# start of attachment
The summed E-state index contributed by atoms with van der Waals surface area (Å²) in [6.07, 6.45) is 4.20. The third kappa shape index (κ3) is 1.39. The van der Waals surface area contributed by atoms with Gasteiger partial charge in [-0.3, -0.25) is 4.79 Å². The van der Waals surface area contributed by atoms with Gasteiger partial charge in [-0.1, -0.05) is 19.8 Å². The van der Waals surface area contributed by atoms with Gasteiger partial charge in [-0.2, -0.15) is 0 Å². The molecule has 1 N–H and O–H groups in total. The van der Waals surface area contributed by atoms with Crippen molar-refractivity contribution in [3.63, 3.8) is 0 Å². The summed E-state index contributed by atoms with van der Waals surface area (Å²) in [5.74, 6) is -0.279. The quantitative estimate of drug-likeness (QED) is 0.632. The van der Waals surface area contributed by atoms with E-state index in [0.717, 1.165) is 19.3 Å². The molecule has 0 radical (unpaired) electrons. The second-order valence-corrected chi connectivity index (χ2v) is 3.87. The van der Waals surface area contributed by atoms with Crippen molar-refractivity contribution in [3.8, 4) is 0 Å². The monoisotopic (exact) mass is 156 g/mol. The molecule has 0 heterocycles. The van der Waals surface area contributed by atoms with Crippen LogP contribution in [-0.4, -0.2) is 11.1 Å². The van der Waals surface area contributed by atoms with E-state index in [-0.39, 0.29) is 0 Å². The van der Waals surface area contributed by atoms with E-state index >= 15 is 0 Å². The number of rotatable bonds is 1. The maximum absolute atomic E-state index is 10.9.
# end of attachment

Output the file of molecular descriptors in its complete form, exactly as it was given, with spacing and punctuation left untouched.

The summed E-state index contributed by atoms with van der Waals surface area (Å²) in [6.07, 6.45) is 4.20. The third kappa shape index (κ3) is 1.39. The van der Waals surface area contributed by atoms with Gasteiger partial charge in [-0.3, -0.25) is 4.79 Å². The van der Waals surface area contributed by atoms with Gasteiger partial charge in [-0.1, -0.05) is 19.8 Å². The van der Waals surface area contributed by atoms with Gasteiger partial charge in [-0.2, -0.15) is 0 Å². The molecule has 1 N–H and O–H groups in total. The van der Waals surface area contributed by atoms with Crippen molar-refractivity contribution in [3.63, 3.8) is 0 Å². The summed E-state index contributed by atoms with van der Waals surface area (Å²) in [5.74, 6) is -0.279. The quantitative estimate of drug-likeness (QED) is 0.632. The van der Waals surface area contributed by atoms with E-state index in [0.717, 1.165) is 19.3 Å². The molecule has 0 radical (unpaired) electrons. The second-order valence-corrected chi connectivity index (χ2v) is 3.87. The van der Waals surface area contributed by atoms with Crippen molar-refractivity contribution in [3.8, 4) is 0 Å². The monoisotopic (exact) mass is 156 g/mol. The molecule has 0 heterocycles. The van der Waals surface area contributed by atoms with Crippen LogP contribution in [-0.4, -0.2) is 11.1 Å². The van der Waals surface area contributed by atoms with E-state index in [-0.39, 0.29) is 0 Å². The van der Waals surface area contributed by atoms with E-state index >= 15 is 0 Å². The number of rotatable bonds is 1. The maximum absolute atomic E-state index is 10.9.